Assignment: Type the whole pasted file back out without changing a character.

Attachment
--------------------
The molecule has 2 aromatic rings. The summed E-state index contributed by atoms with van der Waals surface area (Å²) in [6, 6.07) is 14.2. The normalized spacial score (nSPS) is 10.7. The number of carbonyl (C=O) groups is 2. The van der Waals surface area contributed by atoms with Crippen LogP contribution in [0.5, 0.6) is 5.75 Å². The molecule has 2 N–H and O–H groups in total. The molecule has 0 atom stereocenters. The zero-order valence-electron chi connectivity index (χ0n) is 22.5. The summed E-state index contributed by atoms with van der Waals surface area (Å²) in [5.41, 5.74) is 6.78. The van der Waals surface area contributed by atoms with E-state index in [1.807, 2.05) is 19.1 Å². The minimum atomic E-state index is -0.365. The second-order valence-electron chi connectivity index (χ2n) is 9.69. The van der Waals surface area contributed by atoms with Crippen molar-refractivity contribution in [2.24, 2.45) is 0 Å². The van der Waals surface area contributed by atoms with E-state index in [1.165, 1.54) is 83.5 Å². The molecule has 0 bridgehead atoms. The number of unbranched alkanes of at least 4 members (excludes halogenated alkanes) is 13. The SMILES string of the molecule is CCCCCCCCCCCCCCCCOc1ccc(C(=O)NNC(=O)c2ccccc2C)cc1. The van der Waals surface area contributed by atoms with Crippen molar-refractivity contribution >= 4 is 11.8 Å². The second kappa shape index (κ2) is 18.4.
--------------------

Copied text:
The molecule has 2 aromatic rings. The summed E-state index contributed by atoms with van der Waals surface area (Å²) in [6, 6.07) is 14.2. The normalized spacial score (nSPS) is 10.7. The number of carbonyl (C=O) groups is 2. The van der Waals surface area contributed by atoms with Crippen LogP contribution in [0.5, 0.6) is 5.75 Å². The molecule has 2 N–H and O–H groups in total. The molecule has 0 atom stereocenters. The zero-order valence-electron chi connectivity index (χ0n) is 22.5. The summed E-state index contributed by atoms with van der Waals surface area (Å²) in [5.41, 5.74) is 6.78. The van der Waals surface area contributed by atoms with E-state index in [1.807, 2.05) is 19.1 Å². The minimum atomic E-state index is -0.365. The second-order valence-electron chi connectivity index (χ2n) is 9.69. The van der Waals surface area contributed by atoms with Crippen molar-refractivity contribution in [2.24, 2.45) is 0 Å². The van der Waals surface area contributed by atoms with E-state index in [1.165, 1.54) is 83.5 Å². The molecule has 0 bridgehead atoms. The number of unbranched alkanes of at least 4 members (excludes halogenated alkanes) is 13. The SMILES string of the molecule is CCCCCCCCCCCCCCCCOc1ccc(C(=O)NNC(=O)c2ccccc2C)cc1. The van der Waals surface area contributed by atoms with Crippen molar-refractivity contribution >= 4 is 11.8 Å². The second kappa shape index (κ2) is 18.4.